Spool knitting

From Wikipedia, the free encyclopedia
Jump to navigation Jump to search
A knitting spool.

Spool knitting, corking, French knitting or tomboy knitting is a form of knitting that uses a spool with a number of nails around the rim to produce a narrow tube of fabric, similar to i-cord. Spool knitting is a traditional way to teach children the basic principles of knitting.

Spool knitters typically have four or five pegs (or brass nails), although the number can range from sixteen to more than one hundred.[1]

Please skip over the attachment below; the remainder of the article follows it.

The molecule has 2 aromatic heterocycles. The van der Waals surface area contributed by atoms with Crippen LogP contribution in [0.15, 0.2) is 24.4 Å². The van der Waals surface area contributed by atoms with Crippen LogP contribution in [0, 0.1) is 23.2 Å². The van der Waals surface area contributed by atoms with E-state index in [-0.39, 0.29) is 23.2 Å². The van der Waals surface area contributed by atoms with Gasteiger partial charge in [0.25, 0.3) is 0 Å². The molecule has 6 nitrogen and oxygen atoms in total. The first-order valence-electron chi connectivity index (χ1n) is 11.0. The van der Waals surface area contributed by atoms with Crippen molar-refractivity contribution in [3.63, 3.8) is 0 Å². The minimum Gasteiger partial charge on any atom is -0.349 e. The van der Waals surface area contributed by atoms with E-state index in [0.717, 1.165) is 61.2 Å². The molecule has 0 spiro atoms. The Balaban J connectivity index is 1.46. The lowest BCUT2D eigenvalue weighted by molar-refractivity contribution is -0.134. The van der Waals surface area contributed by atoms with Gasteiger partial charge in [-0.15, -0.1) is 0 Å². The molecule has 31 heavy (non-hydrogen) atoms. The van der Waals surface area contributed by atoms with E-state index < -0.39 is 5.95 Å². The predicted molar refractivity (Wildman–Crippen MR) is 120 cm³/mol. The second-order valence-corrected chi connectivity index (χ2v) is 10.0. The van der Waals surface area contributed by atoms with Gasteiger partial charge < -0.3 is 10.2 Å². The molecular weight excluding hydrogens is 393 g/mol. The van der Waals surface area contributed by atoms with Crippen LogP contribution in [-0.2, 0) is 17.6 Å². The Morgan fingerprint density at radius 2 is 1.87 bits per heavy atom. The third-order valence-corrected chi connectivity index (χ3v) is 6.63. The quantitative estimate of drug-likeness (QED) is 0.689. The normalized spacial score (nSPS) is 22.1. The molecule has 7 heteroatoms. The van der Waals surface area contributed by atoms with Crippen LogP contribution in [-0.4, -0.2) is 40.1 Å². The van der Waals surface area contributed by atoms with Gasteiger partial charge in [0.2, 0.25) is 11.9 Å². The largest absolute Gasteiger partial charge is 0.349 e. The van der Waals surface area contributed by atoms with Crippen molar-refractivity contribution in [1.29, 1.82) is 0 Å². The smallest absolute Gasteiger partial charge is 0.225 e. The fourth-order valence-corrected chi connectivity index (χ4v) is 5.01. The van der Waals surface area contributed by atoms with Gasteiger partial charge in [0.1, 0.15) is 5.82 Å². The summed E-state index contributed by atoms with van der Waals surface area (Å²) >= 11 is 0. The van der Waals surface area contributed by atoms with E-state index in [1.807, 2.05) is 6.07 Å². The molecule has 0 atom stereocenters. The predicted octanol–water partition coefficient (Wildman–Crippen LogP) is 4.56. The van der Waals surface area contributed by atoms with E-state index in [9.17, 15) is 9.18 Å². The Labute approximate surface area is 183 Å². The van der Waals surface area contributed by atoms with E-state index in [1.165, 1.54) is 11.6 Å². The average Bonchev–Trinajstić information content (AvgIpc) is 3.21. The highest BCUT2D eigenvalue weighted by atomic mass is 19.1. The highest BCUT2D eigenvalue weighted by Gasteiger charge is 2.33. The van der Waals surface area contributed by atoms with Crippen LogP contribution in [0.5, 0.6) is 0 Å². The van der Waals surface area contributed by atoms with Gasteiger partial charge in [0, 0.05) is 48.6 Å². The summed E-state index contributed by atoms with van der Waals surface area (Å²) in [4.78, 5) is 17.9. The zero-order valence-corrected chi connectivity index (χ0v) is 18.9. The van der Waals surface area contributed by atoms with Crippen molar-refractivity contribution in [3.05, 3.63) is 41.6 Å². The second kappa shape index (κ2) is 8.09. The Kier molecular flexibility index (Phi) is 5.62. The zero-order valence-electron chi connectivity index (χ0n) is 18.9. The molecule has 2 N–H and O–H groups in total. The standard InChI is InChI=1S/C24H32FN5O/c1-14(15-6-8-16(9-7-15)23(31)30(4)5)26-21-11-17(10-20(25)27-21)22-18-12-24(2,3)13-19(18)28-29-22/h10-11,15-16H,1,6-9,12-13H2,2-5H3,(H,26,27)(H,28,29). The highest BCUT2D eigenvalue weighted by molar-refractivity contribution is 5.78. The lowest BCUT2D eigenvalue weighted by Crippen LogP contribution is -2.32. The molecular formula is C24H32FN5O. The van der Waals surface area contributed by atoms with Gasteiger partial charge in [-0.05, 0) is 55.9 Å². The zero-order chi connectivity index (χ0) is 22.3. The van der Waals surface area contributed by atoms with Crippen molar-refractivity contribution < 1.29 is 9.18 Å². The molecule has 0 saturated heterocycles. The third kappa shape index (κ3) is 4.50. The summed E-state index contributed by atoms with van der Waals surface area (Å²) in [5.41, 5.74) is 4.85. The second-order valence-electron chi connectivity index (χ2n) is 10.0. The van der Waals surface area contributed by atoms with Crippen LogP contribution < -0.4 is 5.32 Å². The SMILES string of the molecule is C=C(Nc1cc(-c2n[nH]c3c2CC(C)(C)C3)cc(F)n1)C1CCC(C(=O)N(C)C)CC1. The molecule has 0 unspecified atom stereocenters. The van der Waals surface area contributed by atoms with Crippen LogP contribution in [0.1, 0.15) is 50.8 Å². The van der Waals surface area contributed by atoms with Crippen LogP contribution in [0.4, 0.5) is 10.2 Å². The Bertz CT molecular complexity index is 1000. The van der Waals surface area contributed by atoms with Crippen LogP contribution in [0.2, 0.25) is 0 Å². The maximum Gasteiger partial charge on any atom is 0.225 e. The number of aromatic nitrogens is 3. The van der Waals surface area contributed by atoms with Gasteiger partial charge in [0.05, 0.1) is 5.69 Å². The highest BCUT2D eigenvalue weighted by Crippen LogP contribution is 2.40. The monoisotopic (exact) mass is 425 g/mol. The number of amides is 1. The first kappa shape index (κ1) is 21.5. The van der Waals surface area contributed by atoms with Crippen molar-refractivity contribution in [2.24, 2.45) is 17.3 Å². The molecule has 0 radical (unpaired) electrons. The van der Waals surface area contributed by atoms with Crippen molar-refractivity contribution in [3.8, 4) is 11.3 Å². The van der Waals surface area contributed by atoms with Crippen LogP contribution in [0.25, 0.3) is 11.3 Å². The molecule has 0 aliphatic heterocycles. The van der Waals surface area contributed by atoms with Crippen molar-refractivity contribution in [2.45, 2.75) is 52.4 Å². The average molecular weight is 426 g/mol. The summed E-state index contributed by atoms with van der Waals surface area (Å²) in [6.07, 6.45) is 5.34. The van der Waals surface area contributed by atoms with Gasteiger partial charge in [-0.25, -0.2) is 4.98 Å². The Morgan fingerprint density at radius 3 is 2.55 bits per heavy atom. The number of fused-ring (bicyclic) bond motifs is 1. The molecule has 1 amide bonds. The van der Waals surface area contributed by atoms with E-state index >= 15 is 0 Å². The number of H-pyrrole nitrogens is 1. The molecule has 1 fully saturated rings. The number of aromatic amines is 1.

Many things can be made from the resulting tube. For example, it can be wound in a spiral to produce a mat or rug or, if a larger spool with more nails is used, a sock or a hat could be made. Historically, spool knitting has been used to make horse reins.[1]

See also[edit]


  1. ^ a b "Spool Knitter". historicalfolktoys.com. Historical Folk Toys. Retrieved 7 December 2014.

External links[edit]